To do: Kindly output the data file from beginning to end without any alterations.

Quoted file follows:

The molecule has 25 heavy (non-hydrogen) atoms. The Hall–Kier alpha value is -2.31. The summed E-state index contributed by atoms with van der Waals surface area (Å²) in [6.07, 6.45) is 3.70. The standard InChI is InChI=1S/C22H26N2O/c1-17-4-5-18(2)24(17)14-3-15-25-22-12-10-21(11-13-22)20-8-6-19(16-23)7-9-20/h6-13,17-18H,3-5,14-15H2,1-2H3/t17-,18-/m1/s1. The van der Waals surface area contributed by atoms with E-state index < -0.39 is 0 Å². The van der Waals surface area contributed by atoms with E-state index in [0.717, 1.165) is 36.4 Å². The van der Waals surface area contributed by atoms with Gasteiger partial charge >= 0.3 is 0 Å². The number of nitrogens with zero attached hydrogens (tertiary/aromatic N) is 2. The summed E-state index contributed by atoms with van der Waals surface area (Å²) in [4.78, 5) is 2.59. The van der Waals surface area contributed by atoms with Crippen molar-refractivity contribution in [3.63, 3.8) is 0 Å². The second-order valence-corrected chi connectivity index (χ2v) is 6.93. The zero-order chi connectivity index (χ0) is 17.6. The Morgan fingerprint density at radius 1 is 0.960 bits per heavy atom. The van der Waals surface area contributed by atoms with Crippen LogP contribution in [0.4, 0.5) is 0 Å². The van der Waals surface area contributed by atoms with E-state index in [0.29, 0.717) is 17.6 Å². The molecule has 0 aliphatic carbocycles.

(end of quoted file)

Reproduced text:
The molecule has 25 heavy (non-hydrogen) atoms. The Hall–Kier alpha value is -2.31. The summed E-state index contributed by atoms with van der Waals surface area (Å²) in [6.07, 6.45) is 3.70. The standard InChI is InChI=1S/C22H26N2O/c1-17-4-5-18(2)24(17)14-3-15-25-22-12-10-21(11-13-22)20-8-6-19(16-23)7-9-20/h6-13,17-18H,3-5,14-15H2,1-2H3/t17-,18-/m1/s1. The van der Waals surface area contributed by atoms with E-state index < -0.39 is 0 Å². The van der Waals surface area contributed by atoms with E-state index in [0.717, 1.165) is 36.4 Å². The van der Waals surface area contributed by atoms with Gasteiger partial charge >= 0.3 is 0 Å². The number of nitrogens with zero attached hydrogens (tertiary/aromatic N) is 2. The summed E-state index contributed by atoms with van der Waals surface area (Å²) in [4.78, 5) is 2.59. The van der Waals surface area contributed by atoms with Crippen molar-refractivity contribution in [3.63, 3.8) is 0 Å². The second-order valence-corrected chi connectivity index (χ2v) is 6.93. The zero-order chi connectivity index (χ0) is 17.6. The Morgan fingerprint density at radius 1 is 0.960 bits per heavy atom. The van der Waals surface area contributed by atoms with Crippen LogP contribution in [0.4, 0.5) is 0 Å². The van der Waals surface area contributed by atoms with E-state index in [0.29, 0.717) is 17.6 Å². The molecule has 0 aliphatic carbocycles.